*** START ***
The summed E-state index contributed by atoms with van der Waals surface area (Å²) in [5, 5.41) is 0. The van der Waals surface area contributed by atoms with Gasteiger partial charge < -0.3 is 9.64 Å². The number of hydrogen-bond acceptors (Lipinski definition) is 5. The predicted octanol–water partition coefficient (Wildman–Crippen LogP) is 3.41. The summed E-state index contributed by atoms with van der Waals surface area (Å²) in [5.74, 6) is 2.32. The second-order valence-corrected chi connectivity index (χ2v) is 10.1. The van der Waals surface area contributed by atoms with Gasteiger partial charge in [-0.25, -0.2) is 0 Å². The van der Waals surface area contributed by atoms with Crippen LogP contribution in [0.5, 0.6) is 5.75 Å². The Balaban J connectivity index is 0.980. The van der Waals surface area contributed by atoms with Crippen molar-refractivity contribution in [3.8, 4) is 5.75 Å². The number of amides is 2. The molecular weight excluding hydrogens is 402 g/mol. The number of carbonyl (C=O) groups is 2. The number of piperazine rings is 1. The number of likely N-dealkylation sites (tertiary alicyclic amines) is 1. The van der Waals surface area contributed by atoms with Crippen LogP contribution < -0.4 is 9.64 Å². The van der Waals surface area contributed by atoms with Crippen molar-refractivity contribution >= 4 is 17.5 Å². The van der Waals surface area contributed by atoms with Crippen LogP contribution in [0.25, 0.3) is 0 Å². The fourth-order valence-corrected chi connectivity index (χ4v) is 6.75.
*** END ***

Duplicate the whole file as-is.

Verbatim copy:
The summed E-state index contributed by atoms with van der Waals surface area (Å²) in [5, 5.41) is 0. The van der Waals surface area contributed by atoms with Gasteiger partial charge < -0.3 is 9.64 Å². The number of hydrogen-bond acceptors (Lipinski definition) is 5. The predicted octanol–water partition coefficient (Wildman–Crippen LogP) is 3.41. The summed E-state index contributed by atoms with van der Waals surface area (Å²) in [5.74, 6) is 2.32. The second-order valence-corrected chi connectivity index (χ2v) is 10.1. The van der Waals surface area contributed by atoms with Gasteiger partial charge in [-0.25, -0.2) is 0 Å². The van der Waals surface area contributed by atoms with Crippen LogP contribution in [0.5, 0.6) is 5.75 Å². The Balaban J connectivity index is 0.980. The van der Waals surface area contributed by atoms with Crippen molar-refractivity contribution in [3.8, 4) is 5.75 Å². The number of amides is 2. The molecular weight excluding hydrogens is 402 g/mol. The number of carbonyl (C=O) groups is 2. The number of piperazine rings is 1. The number of likely N-dealkylation sites (tertiary alicyclic amines) is 1. The van der Waals surface area contributed by atoms with Crippen LogP contribution < -0.4 is 9.64 Å². The van der Waals surface area contributed by atoms with Crippen molar-refractivity contribution >= 4 is 17.5 Å². The van der Waals surface area contributed by atoms with Crippen LogP contribution in [0.25, 0.3) is 0 Å². The fourth-order valence-corrected chi connectivity index (χ4v) is 6.75.